The first 100 so-called dementia champions have started work across Scotland to improve standards of care for people with the illness.
Recruited from frontline healthcare staff in hospitals, they have been trained by the University of the West of Scotland and Alzheimer Scotland.
The Scottish Government had previously set out plans to recruit and train 300 champions by 2013 as part of the National Dementia Strategy. A dementia champion will raise awareness of the strategy and encourage better standards of care.
Alzheimer Scotland nurses who specialise in dementia care are also being appointed in every health board in Scotland.
Meanwhile, Scottish Health Secretary Nicola Sturgeon has committed to introduce a national post-diagnostic support target for 2013 to ensure people receive the help they need after they are diagnosed with the disease.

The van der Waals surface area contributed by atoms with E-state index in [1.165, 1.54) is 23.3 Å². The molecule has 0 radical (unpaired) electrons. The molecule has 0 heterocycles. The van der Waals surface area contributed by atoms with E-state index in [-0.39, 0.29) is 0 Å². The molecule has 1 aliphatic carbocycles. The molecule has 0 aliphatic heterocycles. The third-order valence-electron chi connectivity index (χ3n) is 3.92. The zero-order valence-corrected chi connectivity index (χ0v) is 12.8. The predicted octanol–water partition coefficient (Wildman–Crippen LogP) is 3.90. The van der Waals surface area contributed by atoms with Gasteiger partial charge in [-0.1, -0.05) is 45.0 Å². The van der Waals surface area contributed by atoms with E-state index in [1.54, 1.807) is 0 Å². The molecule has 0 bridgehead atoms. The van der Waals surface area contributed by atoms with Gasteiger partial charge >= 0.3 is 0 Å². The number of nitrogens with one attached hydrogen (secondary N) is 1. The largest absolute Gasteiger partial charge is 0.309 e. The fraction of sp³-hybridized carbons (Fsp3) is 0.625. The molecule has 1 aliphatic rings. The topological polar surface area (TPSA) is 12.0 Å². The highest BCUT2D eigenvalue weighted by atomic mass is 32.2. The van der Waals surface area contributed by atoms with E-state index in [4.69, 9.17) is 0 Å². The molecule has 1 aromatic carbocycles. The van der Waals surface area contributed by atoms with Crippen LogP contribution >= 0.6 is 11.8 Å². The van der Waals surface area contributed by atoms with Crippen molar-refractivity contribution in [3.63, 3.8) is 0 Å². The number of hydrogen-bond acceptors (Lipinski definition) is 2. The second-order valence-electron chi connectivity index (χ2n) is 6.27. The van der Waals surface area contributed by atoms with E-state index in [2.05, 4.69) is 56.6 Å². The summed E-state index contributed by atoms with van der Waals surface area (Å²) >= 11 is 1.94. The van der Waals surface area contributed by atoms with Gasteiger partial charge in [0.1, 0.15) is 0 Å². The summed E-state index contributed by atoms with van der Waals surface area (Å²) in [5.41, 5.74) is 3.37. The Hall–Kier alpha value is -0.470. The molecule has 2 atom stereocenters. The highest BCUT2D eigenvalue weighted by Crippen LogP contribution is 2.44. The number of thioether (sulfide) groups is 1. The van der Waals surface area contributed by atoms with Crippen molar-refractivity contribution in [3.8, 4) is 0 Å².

The Scottish Government said the guarantee is the first of its kind in the world and will ensure all people newly diagnosed with dementia receive at least a year of "person-centred" support, provided by a healthcare worker.
Ms Sturgeon said: "Providing the very best care for every older person on every occasion, in care homes and in hospitals, continues to be a personal priority for me.
"It is estimated that up to 82,000 people in Scotland have dementia and we expect that number to double over the next 25 years. The NHS and local authorities have to be well equipped to understand the care which people with dementia and their families are entitled to, in order to ensure that their dignity, independence and wishes are met."
Henry Simmons, chief executive of Alzheimer Scotland, said: "Scotland has had tremendous success in facing one of the key challenges of dementia: encouraging people to come forward and making sure that they receive a prompt diagnosis.
"Recent statistics show that we are leading the way in this regard compared to our counterparts in England and Wales. The new national commitment to a guarantee of one year's post-diagnostic support for everyone receiving a diagnosis of dementia, as well as their partners and families, is a perfect way to build on this."